Everyone loves to eat out at restaurants, whether it’s for a special occasion or a weekly night out. But for professional chefs who learn all of the basics in culinary school, the dining-out experience is different.
Chefs train for years learning how to perfect their knife skills, deglaze a pan, and the importance of temperature, salt, and acid. And they don’t just learn about the ins and outs of kitchens, they also unearth the secrets of the restaurant world. Secrets like how often things are cleaned, what happens to less-than-stellar cuts of meat, how shellfish is stored, and which dishes are at high-risk for food poisoning. Chefs and kitchen staff understand how commercial kitchens function, which affects how they dine out and what they order.
Lucky for you, chefs want diners to have a positive dining experience too. They’re revealing secrets from the kitchen to give customers insight into the restaurant world, as well as an understanding of why chefs avoid certain items when dining out.
Order the specials
To the typical hungry diner, the daily specials sound, well, special. But in reality, these dishes are often made with ingredients that are about to expire. The restaurant business is difficult, and it all comes down to the bottom line. Every ingredient needs to be accounted for, and wasted ingredients mean wasted money. So to save money and keep ingredients out of the garbage, restaurants create special menu items, Modern Restaurant Management explains. Chefs Gordon Ramsay and Anthony Bourdain both never order from the specials menu and they think diners shouldn’t either, especially if it’s an extensive list.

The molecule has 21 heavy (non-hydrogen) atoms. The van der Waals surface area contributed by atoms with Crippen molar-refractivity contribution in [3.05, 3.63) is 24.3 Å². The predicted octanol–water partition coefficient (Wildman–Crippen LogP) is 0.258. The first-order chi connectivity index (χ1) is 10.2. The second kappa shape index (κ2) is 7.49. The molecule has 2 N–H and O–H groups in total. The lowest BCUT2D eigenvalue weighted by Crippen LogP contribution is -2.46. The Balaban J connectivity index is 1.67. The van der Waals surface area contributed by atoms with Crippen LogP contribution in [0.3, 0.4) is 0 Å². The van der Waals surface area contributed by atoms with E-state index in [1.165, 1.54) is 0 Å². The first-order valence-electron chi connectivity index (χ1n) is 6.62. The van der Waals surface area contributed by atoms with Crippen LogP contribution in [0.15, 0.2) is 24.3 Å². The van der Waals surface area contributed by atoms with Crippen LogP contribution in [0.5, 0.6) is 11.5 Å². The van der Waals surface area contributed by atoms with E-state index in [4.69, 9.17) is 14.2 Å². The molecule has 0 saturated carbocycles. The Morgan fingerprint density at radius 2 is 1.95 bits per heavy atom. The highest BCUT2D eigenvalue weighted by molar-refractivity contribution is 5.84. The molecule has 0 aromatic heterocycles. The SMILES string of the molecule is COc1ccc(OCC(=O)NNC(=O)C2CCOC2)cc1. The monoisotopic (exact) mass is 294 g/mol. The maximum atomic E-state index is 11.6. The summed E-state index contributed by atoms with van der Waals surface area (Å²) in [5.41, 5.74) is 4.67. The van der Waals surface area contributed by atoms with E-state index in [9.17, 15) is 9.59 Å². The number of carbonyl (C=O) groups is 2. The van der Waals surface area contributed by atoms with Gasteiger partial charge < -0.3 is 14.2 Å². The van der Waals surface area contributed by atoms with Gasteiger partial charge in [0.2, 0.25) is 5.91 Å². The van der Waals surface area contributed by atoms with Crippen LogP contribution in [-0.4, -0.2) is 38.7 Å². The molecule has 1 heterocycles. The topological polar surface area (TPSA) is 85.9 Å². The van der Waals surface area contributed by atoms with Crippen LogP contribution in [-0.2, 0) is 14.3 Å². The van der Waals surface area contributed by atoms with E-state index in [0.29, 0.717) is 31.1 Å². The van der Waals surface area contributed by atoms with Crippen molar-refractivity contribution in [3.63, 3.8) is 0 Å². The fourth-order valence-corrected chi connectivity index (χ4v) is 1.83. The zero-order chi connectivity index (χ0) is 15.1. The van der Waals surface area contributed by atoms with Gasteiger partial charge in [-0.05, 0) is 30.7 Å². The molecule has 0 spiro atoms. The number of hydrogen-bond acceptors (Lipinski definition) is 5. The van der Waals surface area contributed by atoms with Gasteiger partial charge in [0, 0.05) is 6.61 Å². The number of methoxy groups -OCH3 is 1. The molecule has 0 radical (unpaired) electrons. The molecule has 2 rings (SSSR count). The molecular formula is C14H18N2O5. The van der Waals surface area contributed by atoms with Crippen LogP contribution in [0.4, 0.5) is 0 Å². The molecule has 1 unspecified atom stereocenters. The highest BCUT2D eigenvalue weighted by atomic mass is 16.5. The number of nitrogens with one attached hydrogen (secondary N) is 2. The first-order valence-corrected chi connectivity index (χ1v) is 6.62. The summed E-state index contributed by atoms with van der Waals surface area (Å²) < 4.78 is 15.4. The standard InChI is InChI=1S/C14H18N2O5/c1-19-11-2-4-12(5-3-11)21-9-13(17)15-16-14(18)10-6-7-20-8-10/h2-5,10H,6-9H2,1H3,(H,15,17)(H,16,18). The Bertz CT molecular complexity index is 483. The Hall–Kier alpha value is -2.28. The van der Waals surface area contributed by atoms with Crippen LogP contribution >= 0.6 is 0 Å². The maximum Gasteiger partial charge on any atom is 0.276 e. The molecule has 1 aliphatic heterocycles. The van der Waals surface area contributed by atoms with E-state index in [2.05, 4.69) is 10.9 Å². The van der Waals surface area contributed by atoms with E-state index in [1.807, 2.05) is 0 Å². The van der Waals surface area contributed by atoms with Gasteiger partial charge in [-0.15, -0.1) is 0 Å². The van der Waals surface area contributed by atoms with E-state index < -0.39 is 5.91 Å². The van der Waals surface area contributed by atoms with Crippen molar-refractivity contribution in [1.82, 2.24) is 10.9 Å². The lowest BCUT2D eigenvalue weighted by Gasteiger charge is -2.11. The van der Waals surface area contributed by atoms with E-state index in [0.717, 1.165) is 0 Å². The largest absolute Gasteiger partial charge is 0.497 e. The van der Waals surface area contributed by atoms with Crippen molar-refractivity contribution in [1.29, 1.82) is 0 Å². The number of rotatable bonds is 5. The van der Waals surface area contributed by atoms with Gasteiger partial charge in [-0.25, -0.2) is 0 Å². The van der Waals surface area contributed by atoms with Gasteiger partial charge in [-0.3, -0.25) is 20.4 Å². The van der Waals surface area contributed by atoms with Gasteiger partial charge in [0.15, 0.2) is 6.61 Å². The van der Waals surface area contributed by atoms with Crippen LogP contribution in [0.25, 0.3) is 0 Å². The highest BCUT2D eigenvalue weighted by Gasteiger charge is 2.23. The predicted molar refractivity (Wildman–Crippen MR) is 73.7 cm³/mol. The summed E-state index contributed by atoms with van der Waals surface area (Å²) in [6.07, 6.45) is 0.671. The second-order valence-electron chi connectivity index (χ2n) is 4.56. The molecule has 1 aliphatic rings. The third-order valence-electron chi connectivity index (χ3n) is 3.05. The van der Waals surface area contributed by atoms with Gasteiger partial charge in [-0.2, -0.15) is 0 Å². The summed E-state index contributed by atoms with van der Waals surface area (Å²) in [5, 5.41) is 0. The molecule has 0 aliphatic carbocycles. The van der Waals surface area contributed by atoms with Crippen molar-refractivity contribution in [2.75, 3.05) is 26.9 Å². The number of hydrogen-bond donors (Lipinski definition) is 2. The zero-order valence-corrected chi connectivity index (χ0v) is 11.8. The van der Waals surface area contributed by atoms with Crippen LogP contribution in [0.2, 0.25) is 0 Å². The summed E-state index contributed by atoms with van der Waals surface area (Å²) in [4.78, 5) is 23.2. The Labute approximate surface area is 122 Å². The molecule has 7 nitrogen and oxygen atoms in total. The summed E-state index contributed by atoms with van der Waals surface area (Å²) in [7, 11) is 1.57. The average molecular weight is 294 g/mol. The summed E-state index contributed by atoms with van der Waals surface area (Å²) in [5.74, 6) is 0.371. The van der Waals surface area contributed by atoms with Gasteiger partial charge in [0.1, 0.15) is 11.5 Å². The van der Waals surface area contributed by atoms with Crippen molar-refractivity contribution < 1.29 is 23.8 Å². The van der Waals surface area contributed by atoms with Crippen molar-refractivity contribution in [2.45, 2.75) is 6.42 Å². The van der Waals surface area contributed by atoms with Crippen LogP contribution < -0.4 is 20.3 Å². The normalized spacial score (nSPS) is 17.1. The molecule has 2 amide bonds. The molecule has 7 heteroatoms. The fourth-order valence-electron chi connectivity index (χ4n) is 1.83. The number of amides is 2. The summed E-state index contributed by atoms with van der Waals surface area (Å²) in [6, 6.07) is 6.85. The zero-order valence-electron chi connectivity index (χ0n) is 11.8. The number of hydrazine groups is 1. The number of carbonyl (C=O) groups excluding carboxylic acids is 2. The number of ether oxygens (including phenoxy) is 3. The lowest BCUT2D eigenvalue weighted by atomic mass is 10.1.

However, there are a few exceptions when the specials live up to their name. Anything seasonal is a safe bet since these foods are only available for a short time, making it natural to turn them into a daily special. Apart from seasonal foods, some chefs use the specials as a blank canvas to play with the menu and show off their culinary creativity. If a chef is creating a new menu or revamping the restaurant’s offerings, they may use this temporary menu to test various dishes with diners. Savvy diners should keep all of these points in mind and eye the specials with caution.
Eat fish on Mondays or swordfish anytime
Fish can be a popular menu item; it’s healthy and full of protein (via WebMD). Many novice home chefs find it intimidating to prepare at home, preferring to order a tasty filet when dining out. While fish is generally safe to order, unfortunately, there are times when it’s not the best choice. In Anthony Bourdain’s essay "Don’t Eat Before Reading This" in The New Yorker, he lets readers in on a fishy little secret: Fish is freshest on Tuesdays and Fridays when it’s delivered. He recommends avoiding the fish altogether on Sundays and Mondays when it’s the end of the stock.